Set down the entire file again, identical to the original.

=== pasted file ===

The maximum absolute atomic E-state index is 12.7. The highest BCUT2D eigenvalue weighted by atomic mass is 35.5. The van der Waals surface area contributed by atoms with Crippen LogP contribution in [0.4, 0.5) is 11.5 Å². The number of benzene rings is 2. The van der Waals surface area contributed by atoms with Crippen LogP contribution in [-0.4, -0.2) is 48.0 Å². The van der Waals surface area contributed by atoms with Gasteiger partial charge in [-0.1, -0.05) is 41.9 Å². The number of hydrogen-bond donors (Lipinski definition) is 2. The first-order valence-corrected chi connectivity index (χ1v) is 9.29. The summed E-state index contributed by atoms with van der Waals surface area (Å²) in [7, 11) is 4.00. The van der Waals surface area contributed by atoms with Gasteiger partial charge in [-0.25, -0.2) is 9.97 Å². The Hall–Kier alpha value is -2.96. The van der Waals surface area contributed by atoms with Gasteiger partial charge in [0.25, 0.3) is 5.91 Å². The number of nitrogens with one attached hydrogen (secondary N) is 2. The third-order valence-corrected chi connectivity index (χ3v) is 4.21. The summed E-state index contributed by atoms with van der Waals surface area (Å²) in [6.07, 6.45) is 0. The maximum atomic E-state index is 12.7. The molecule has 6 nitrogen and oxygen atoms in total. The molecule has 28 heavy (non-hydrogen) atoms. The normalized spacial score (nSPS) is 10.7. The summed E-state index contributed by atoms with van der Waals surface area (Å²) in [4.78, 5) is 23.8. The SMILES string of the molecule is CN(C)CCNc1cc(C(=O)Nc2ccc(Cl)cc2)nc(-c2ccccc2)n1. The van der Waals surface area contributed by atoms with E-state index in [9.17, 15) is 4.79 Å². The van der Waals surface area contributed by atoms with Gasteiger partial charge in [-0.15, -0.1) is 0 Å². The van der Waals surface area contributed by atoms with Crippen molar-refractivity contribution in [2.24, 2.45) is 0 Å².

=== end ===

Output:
The maximum absolute atomic E-state index is 12.7. The highest BCUT2D eigenvalue weighted by atomic mass is 35.5. The van der Waals surface area contributed by atoms with Crippen LogP contribution in [0.4, 0.5) is 11.5 Å². The number of benzene rings is 2. The van der Waals surface area contributed by atoms with Crippen LogP contribution in [-0.4, -0.2) is 48.0 Å². The van der Waals surface area contributed by atoms with Gasteiger partial charge in [-0.1, -0.05) is 41.9 Å². The number of hydrogen-bond donors (Lipinski definition) is 2. The first-order valence-corrected chi connectivity index (χ1v) is 9.29. The summed E-state index contributed by atoms with van der Waals surface area (Å²) in [7, 11) is 4.00. The van der Waals surface area contributed by atoms with Gasteiger partial charge in [-0.25, -0.2) is 9.97 Å². The Hall–Kier alpha value is -2.96. The van der Waals surface area contributed by atoms with Gasteiger partial charge in [0.25, 0.3) is 5.91 Å². The number of nitrogens with one attached hydrogen (secondary N) is 2. The third-order valence-corrected chi connectivity index (χ3v) is 4.21. The summed E-state index contributed by atoms with van der Waals surface area (Å²) in [6.07, 6.45) is 0. The maximum atomic E-state index is 12.7. The molecule has 6 nitrogen and oxygen atoms in total. The molecule has 28 heavy (non-hydrogen) atoms. The normalized spacial score (nSPS) is 10.7. The summed E-state index contributed by atoms with van der Waals surface area (Å²) in [4.78, 5) is 23.8. The SMILES string of the molecule is CN(C)CCNc1cc(C(=O)Nc2ccc(Cl)cc2)nc(-c2ccccc2)n1. The van der Waals surface area contributed by atoms with E-state index in [9.17, 15) is 4.79 Å². The van der Waals surface area contributed by atoms with Gasteiger partial charge in [-0.15, -0.1) is 0 Å². The van der Waals surface area contributed by atoms with Crippen molar-refractivity contribution in [2.24, 2.45) is 0 Å².